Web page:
When was the last time you sat down and focused your eyes on the fine print of a Jack Daniel's label? All of those little details--"Lynchburg (Pop. 361)," "Lem Motlow, Proprietor," "Est. & Reg. in 1866"--are the center of a minor shake-up in Tennessee. The Wall Street Journal reports that "The Oldest Registered Distillery in the United States" is confronting some of the half-truths the company has been perpetuating with a "refinement" to the whiskey's label.
Chief amongst them is that first detail above about Lynchburg, Tennessee's population. One resident jokes that when she moved to town and married a Jack Daniel barrel roller 30 years ago, their four children boosted the population from the advertised 361 to 365. In fact, when the town was consolidated into Metropolitan Lynchburg in Moore County the number jumped drastically, hitting 6,362 in the 2010 consensus. And business is booming:
Some folks in Lynchburg might still sit on the porch and whittle. A good few have jobs at the distillery. (Ask anybody how many people work there, and the answer will likely be, "About half.") But some folks also live in million-dollar houses on Tims Ford Lake, or work nearby at Arnold Air Force Base, simulating space flight.
True, Lynchburg has no big-box stores. The closest mall is 20 minutes away. That's because Lynchburg is full up. Nestled in every hollow are the warehouses and packing plants of its biggest taxpayer. They ship 119 million bottles of Jack a year, world-wide.
Jack Daniel's history is so storied, and the updated label will omit some of the other less accurate claims. A company historian showed Journal reporter Barry Newman a photograph with the only existing proof of the label's claim of the establishment date "one old photograph showing "Est. 1866" scrawled in runny paint on Jack's office wall, since painted over." The new label will hold on to the 1866 assertion, but since there are no tax records showing the company's registration the "oldest" and "est. & reg." claims are gone.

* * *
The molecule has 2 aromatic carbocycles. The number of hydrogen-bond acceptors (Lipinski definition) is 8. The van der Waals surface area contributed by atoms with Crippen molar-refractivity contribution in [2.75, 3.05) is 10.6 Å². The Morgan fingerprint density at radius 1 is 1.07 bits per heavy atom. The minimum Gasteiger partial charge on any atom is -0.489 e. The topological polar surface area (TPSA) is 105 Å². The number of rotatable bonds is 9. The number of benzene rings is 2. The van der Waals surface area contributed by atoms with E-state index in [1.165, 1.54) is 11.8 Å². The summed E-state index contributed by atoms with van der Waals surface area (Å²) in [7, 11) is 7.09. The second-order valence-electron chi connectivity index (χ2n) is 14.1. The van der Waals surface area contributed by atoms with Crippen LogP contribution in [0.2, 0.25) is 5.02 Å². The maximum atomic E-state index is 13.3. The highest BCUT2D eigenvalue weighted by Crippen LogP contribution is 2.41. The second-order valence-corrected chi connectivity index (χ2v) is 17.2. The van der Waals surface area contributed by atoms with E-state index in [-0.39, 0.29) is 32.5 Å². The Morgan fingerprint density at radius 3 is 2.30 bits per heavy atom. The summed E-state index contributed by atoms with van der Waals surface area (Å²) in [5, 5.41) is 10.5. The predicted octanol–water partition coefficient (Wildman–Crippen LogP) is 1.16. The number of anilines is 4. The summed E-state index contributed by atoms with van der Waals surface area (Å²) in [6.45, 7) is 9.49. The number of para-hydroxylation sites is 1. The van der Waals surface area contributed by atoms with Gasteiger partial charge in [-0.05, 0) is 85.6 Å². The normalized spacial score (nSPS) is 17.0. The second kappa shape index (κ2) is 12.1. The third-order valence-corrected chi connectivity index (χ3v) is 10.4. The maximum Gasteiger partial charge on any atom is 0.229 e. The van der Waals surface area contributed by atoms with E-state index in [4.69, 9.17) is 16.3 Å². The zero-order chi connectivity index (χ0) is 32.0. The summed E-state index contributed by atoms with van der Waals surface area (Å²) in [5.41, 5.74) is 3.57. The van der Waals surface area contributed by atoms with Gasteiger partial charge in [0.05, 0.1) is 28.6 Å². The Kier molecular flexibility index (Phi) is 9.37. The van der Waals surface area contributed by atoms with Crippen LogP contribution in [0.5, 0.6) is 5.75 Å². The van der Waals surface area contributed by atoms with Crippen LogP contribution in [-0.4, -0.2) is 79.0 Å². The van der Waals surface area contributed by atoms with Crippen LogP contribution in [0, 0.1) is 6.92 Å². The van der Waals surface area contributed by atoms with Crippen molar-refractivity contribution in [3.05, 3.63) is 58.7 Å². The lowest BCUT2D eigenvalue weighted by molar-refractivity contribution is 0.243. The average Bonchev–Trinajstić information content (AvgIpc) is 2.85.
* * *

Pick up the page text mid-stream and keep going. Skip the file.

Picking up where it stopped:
Also gone is the name of Lem Motlow, the inherited the distillery when Jack, his uncle, died in 1911. Though the Journal reports that the company believes foreign buyers could care less about Americana, it's also careful to point out that it was Motlow's sons who sold the distillery to a Kentucky corporation for $20 million in 1956. That doesn't make Jack Daniel's a bourbon by any stretch of the definition, but the two states have always had a bit of a rivalry when it comes to spirits. This most recent reminder of who's winning must sting. (Full disclosure: I'm from Tennessee. It does sting.)